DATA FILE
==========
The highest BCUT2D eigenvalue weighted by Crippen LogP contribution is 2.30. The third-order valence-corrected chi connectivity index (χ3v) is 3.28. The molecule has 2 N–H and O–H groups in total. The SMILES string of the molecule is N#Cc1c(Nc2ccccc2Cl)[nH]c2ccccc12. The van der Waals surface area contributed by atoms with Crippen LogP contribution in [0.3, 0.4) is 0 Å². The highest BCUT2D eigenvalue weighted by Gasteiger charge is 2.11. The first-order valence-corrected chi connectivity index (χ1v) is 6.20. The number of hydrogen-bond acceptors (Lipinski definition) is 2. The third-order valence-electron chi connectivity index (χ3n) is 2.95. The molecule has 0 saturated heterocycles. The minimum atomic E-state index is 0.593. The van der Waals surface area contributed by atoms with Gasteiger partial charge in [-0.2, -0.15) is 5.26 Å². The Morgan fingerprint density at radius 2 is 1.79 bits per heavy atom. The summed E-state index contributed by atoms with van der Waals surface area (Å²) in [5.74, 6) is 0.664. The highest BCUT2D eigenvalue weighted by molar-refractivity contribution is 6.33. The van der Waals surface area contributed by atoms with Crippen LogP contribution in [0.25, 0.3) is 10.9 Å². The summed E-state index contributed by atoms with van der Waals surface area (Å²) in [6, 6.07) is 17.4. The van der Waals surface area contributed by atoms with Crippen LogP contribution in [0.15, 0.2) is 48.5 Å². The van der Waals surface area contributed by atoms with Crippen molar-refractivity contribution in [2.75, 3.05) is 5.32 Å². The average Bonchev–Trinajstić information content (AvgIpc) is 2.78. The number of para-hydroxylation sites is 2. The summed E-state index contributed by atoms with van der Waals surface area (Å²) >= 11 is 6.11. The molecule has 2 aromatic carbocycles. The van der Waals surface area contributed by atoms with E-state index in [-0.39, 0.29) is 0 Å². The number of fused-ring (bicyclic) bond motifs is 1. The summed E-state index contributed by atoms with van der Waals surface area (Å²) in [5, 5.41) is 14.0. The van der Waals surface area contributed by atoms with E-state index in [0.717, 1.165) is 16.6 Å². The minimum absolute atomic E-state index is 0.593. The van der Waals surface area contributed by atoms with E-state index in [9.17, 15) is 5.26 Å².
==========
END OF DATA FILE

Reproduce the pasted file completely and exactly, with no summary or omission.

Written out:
The highest BCUT2D eigenvalue weighted by Crippen LogP contribution is 2.30. The third-order valence-corrected chi connectivity index (χ3v) is 3.28. The molecule has 2 N–H and O–H groups in total. The SMILES string of the molecule is N#Cc1c(Nc2ccccc2Cl)[nH]c2ccccc12. The van der Waals surface area contributed by atoms with Crippen LogP contribution in [0.3, 0.4) is 0 Å². The highest BCUT2D eigenvalue weighted by Gasteiger charge is 2.11. The first-order valence-corrected chi connectivity index (χ1v) is 6.20. The number of hydrogen-bond acceptors (Lipinski definition) is 2. The third-order valence-electron chi connectivity index (χ3n) is 2.95. The molecule has 0 saturated heterocycles. The minimum atomic E-state index is 0.593. The van der Waals surface area contributed by atoms with Gasteiger partial charge in [-0.2, -0.15) is 5.26 Å². The Morgan fingerprint density at radius 2 is 1.79 bits per heavy atom. The summed E-state index contributed by atoms with van der Waals surface area (Å²) in [5.74, 6) is 0.664. The highest BCUT2D eigenvalue weighted by molar-refractivity contribution is 6.33. The van der Waals surface area contributed by atoms with Crippen LogP contribution in [0.25, 0.3) is 10.9 Å². The summed E-state index contributed by atoms with van der Waals surface area (Å²) in [6, 6.07) is 17.4. The van der Waals surface area contributed by atoms with Crippen LogP contribution in [0.15, 0.2) is 48.5 Å². The van der Waals surface area contributed by atoms with Crippen molar-refractivity contribution in [2.75, 3.05) is 5.32 Å². The average Bonchev–Trinajstić information content (AvgIpc) is 2.78. The number of para-hydroxylation sites is 2. The summed E-state index contributed by atoms with van der Waals surface area (Å²) >= 11 is 6.11. The molecule has 2 aromatic carbocycles. The van der Waals surface area contributed by atoms with E-state index in [-0.39, 0.29) is 0 Å². The number of fused-ring (bicyclic) bond motifs is 1. The summed E-state index contributed by atoms with van der Waals surface area (Å²) in [5, 5.41) is 14.0. The van der Waals surface area contributed by atoms with E-state index in [0.717, 1.165) is 16.6 Å². The minimum absolute atomic E-state index is 0.593. The van der Waals surface area contributed by atoms with E-state index in [9.17, 15) is 5.26 Å².